In an online forum this week of beginning entrepreneurs and seasoned professionals, someone asked about the concept of faking it until you make it. For her, this feels too much like lying. I too am against the idea of "faking it." No one would fault us for putting our best public foot forward to make a good impression. Building a professional website, storefront, voice mail system or virtual office is not faking. Not much different than putting on our best attire for a big meeting. Claiming to have 50,000 customers when you have only 2 is flat out lying, not just faking. Instead of trying so hard to "fake,” we must learn to "be." A person reaches this state when, regardless of current circumstances, they retain a high level of self esteem and know they are more than current circumstances. No need to get esoteric or philosophical. Instead, let us study a real life example of what it means to "be."
Muhammad Ali's defeat of Sonny Liston was considered one of the greatest upsets in boxing history. Few observers, experts and lay people alike, gave Ali much of a chance. Yet, Ali insisted he was the best and predicted he would defeat Sonny Liston handily. Not until Ali beat Liston twice did commentators give him his due credit. Ali went from being a loud mouth, over confident braggart to being the best professional boxer in the world. However, nothing had changed in his mind. He was always the best, long before he fought Liston and even before he entered the pros. Ali had mastered the art of being.
To "be" is to believe with certainty that you are what you claim even if the world does not. Some will say, "but wait, isn't this delusion?" To this I say, not if you have the goods to back it up. Is there any doubt now that Ali had the goods?
"Being" is important for those times in life when all indicators point to one being a failure. For those who master the art of being, outcomes do not determine their self worth. Outcomes are merely the result of actions and decisions--sometimes goods, sometimes not.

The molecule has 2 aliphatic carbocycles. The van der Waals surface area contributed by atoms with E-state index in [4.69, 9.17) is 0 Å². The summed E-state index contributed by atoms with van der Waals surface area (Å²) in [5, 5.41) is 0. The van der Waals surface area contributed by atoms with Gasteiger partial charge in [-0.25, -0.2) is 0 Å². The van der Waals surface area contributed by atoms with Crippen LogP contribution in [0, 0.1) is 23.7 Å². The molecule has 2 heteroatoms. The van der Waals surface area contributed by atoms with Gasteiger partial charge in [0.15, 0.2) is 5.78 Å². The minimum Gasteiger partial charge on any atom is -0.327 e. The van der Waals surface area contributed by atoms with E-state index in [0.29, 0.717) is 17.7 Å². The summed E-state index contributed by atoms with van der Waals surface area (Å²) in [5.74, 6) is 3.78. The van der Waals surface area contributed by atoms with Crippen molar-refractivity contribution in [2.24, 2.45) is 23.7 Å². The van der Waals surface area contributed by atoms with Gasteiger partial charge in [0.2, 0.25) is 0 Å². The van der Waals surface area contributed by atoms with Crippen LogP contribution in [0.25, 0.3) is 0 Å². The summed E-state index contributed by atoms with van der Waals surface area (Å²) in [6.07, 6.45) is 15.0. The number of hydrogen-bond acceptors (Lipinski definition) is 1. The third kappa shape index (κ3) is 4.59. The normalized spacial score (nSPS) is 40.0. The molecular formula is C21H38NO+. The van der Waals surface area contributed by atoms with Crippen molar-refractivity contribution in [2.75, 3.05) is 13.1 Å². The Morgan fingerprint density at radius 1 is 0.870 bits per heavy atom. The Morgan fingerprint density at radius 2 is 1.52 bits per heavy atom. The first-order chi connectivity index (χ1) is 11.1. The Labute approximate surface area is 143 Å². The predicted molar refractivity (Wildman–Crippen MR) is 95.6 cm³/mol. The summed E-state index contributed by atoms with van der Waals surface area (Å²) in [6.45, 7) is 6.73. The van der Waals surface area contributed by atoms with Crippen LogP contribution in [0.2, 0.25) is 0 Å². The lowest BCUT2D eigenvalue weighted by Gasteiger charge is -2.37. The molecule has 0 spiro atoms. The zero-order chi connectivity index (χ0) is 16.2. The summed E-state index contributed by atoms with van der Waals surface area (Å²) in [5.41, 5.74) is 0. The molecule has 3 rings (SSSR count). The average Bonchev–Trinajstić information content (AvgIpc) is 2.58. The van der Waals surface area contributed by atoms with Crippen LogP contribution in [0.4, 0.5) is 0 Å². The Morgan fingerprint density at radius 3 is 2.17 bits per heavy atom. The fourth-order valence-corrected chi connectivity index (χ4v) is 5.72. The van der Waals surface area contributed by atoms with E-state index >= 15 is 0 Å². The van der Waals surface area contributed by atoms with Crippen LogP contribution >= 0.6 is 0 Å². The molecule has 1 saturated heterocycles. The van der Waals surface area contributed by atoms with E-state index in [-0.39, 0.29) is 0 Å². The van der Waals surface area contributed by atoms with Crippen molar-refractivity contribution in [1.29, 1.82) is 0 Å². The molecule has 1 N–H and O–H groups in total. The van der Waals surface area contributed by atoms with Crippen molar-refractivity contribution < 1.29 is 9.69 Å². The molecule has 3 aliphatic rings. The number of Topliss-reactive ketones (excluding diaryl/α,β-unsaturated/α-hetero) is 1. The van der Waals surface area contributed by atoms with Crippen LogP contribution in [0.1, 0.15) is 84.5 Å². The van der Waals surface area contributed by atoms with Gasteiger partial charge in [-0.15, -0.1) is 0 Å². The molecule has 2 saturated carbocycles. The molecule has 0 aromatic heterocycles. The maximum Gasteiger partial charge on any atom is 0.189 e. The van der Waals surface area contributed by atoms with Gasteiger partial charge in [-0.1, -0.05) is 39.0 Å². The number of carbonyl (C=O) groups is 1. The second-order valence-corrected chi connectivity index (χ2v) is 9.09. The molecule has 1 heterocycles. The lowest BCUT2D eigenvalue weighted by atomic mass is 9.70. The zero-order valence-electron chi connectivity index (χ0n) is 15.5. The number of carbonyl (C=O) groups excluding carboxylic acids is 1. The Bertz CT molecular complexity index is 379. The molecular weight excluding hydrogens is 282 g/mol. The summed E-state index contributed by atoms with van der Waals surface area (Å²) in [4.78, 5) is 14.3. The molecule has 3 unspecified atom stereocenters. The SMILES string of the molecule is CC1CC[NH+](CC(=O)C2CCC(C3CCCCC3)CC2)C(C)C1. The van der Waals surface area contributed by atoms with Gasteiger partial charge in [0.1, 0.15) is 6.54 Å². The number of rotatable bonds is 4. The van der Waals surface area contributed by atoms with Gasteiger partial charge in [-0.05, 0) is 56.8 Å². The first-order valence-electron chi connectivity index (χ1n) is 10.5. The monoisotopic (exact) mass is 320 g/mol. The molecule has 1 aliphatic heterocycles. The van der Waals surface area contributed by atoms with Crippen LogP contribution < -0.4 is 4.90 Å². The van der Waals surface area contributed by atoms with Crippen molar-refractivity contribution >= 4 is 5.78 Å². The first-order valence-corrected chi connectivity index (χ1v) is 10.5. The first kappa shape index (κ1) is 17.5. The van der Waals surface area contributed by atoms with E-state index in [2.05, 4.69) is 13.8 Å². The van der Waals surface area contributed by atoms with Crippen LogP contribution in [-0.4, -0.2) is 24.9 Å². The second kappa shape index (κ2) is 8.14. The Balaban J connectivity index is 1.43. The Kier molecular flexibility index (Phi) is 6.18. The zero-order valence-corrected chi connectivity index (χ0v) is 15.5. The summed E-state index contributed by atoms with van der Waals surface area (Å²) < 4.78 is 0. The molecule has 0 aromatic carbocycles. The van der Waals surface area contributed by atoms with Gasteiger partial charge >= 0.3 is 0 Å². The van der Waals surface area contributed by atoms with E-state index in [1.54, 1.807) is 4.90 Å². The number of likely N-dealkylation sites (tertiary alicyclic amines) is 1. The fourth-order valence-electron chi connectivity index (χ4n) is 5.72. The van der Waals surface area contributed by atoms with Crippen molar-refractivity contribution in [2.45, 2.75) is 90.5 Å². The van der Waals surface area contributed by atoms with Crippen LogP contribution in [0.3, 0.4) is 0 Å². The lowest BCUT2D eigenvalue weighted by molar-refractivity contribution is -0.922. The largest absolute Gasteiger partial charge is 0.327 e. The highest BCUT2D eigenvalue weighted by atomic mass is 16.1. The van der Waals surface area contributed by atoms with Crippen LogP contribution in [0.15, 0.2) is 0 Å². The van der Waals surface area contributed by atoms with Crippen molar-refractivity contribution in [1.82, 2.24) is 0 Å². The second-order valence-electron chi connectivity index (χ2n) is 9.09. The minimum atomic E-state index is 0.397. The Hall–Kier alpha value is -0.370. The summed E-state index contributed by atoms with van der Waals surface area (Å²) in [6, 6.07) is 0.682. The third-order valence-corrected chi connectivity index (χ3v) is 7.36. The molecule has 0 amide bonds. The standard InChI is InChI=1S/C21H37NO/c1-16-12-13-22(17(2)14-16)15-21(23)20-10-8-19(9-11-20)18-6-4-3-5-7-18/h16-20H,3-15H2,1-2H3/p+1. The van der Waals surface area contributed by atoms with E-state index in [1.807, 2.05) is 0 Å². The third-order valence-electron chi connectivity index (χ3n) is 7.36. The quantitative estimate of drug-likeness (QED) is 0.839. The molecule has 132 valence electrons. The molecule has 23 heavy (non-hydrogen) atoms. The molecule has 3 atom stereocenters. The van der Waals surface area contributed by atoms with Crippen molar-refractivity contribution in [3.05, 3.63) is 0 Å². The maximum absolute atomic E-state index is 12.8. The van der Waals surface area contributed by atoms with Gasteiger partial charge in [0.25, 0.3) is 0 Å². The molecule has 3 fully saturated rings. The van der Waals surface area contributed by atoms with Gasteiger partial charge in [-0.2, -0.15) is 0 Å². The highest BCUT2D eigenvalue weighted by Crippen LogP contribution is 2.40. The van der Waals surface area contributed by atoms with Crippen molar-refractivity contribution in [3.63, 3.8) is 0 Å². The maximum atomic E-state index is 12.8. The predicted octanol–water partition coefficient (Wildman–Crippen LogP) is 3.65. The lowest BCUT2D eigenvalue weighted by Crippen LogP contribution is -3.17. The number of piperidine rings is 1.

Was Ali a failure when he lost to Joe Frazier? Nope. He was a legendary champion who had a bad night. The same Ali who lost to Frazier the first time is the same Ali who later defeated him...twice.
To "be " is to understand your true self at the core, which comes across in conversations and negotiations. A person is most comfortable and relaxed in this state of mind, for no one has to pretend to be themselves. In contrast, faking requires lots of energy because to keep up such charades takes lots of effort, both physical and mental. Will Smith does a nice job in this video explaining the importance of making the decision to "be."
The Source of Being
In hindsight, when we look at legends like Muhammad Ali, we wonder how anyone could have ever thought of him as anything other than what we know him as today. We need to remember however the source of his sense of being. Few would argue that people like Ali are somewhat freaks of nature, given phenomenal gifts at birth that when coupled with practice and discipline almost guarantee success. However, the key ingredients are the practice and discipline, not the gift itself. Ali's sense of being came from knowing that which the rest of the world did not. Along with his talent were the hours of grueling, disciplined practice in pursuit of perfection. While the rest of the world busied itself with idle entertainment and time killing endeavors, he prepared his body, mind and spirit and made the most of his God given talents. By the time the world heard of young Cassius Clay winning the gold medal in the Olympics, faking was not necessary.
So, do not waste your time perfecting your ability to put on a front. Instead, dig deep to discover what makes you unique and special--the odd gift that makes you a freak of nature. Then decide to "be" the best through disciplined, consistent practice. While the rest of the world busies itself with idle endeavors, faking and imitating others, spend your time perfecting your own art of being. And if you truly are pretending to be something you are not, perhaps you should just stop doing that.
Godspeed and I look forward to seeing you in The Players Lounge.